Pumping viscous liquids can present some difficult problems. When selecting a pump, fluid viscosity must always be considered. The effects of viscosity can be better understood by looking at the behavior of viscous liquids when subjected to force.
Newtonian liquids—Viscosity remains constant regardless of changes in shear rate or agitation. As pump speed increases, flow increases proportionately. Liquids displaying Newtonian behavior include water, mineral oils, syrup, hydrocarbons, and resins.
Pseudoplastic liquids—Viscosity decreases as shear rate increases, but initial viscosity may be great enough to prevent flow from starting in a typical pumping system. Typical pseudoplastic liquids are gels, latex paints, and lotions.
Dilatant liquids—Viscosity increases as shear rate increases. Pumps can bog down and stall after initially pumping dilatant liquids. Some liquids showing dilatant behavior are slurries, clay, and candy compounds.
Thixotropic liquids—Like a pseudoplastic liquid, viscosity decreases as shear rate or agitation increases. When agitation is stopped or reduced, hysteresis occurs and viscosity will increase. Often the viscosity will not return to its initial value. Some examples of thixotropic liquids are soaps, tars, vegetable oils, shortening, glue, inks, peanut butter, and some slurries.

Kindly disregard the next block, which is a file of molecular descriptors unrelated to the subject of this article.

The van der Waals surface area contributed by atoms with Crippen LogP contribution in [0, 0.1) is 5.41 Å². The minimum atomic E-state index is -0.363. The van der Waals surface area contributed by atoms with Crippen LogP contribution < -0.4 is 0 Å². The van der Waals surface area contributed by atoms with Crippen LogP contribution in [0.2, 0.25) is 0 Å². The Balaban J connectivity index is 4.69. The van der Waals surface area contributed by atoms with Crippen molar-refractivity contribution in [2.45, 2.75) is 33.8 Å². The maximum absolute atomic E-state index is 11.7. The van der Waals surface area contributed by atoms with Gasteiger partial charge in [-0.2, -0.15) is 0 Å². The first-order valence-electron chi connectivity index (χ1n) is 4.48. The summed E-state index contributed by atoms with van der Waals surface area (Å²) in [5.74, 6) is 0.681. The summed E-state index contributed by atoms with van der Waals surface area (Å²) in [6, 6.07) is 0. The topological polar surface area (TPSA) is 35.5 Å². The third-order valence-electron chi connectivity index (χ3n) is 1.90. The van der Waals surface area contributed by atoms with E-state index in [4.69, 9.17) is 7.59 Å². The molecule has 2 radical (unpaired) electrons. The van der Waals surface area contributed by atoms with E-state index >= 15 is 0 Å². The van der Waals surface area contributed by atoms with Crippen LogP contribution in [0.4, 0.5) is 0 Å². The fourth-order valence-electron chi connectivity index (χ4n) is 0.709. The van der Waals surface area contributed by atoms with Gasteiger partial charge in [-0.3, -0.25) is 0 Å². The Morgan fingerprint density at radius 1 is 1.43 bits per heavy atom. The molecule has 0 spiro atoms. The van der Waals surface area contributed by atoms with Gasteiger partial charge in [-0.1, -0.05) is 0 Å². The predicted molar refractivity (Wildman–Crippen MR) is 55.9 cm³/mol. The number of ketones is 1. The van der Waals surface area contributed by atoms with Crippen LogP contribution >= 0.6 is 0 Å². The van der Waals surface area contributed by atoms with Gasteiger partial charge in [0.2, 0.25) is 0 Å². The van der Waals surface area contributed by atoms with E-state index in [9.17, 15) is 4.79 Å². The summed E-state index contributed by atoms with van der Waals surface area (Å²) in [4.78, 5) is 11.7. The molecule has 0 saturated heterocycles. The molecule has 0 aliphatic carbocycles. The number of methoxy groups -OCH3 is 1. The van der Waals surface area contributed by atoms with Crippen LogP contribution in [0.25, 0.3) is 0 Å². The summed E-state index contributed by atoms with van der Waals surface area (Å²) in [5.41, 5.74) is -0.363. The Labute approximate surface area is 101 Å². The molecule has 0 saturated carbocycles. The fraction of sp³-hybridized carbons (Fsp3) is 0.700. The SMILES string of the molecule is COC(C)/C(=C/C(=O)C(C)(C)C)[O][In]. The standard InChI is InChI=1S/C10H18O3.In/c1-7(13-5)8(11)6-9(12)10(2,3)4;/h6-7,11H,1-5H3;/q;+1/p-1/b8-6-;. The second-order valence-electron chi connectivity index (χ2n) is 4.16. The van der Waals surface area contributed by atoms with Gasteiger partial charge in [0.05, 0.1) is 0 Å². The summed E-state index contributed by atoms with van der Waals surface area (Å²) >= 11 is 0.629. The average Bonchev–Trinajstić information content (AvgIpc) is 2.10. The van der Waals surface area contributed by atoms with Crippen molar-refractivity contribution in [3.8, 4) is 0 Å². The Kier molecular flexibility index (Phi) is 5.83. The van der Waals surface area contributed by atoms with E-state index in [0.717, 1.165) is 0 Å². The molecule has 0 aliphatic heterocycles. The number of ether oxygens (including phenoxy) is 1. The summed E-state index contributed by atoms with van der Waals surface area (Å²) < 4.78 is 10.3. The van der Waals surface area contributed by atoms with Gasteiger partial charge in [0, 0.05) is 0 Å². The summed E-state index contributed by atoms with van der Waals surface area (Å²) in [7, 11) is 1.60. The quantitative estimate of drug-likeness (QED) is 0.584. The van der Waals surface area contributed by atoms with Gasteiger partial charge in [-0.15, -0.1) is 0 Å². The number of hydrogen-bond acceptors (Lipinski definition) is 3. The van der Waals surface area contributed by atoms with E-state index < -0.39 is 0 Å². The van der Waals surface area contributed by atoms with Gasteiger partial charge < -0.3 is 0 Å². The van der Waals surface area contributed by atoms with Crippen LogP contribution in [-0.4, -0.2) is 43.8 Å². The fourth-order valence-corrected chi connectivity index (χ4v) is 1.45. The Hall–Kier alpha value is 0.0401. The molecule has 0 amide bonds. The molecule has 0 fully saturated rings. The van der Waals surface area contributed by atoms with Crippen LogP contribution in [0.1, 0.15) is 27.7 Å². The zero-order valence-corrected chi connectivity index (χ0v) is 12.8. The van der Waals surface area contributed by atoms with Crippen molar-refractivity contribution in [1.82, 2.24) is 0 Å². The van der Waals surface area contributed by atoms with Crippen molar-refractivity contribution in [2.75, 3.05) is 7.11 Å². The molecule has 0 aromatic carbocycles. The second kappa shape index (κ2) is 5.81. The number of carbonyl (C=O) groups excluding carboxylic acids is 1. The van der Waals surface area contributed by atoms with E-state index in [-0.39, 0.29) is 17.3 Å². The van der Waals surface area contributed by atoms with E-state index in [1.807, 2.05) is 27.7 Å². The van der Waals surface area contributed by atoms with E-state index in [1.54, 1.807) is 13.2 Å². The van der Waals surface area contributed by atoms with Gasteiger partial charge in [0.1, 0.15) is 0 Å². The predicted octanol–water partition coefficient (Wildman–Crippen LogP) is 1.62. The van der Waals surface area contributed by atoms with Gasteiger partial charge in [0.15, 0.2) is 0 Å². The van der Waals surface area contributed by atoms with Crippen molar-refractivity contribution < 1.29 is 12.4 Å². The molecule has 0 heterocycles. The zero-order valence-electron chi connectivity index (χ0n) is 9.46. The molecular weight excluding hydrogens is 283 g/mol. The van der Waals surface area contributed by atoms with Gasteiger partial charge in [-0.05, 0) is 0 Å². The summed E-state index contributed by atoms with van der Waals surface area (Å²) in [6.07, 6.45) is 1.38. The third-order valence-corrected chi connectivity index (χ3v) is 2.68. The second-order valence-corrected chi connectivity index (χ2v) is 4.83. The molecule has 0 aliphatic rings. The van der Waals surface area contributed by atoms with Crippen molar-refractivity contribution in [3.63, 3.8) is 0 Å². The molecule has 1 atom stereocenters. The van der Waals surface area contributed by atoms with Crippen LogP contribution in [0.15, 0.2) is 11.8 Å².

Viscosities for typical liquids
Typical liquid Centipoise
Water 1 1 31 Milk 3 4 40 No. 4 fuel oil 12.6 15.7 80 Cream 20 20.6 100 Vegetable oil 40 43.2 200 SAE 10 oil 88 110 500 Tomato juice 180 220 1,000 SAE 30 oil 352 440 2,000 Glycerine 800 1,100 5,000 Honey 1,500 2,200 10,000 Glue 3,000 4,500 20,000 Mayonnaise 5,000 6,250 28,000 Molasses B 8,640 10,800 50,000 Sour cream 15,000 19,000 86,000
Viscous liquid behavior
The design of peristaltic pumps makes them suitable for abrasive and/or viscous fluids such as suspensions, creams, slurries, lubricants, paints, liquid waste, and more. To maximize the pumping efficiency of viscous fluids, follow these steps:
Gear pumps are well suited for pumping viscous liquids if the following rules are observed:
- Pump speed (rpm) must be reduced if viscosity is above 100 cp. When pumping viscosities above 100 cp, call our Application Specialists to determine optimal rpm and other operating parameters.
- Suction and discharge lines must be increased by at least one, or better, two pipe sizes over the size of the pump ports.
- Horsepower of the motor must be increased over the power required for pumping water under the same pressure and flow.
Centrifugal pumps are generally not suitable for pumping viscous liquids. They are best suited for pumping liquids with viscosities less than 200 cp. Volume and pressure capabilities of the pump are reduced with increasing viscosity.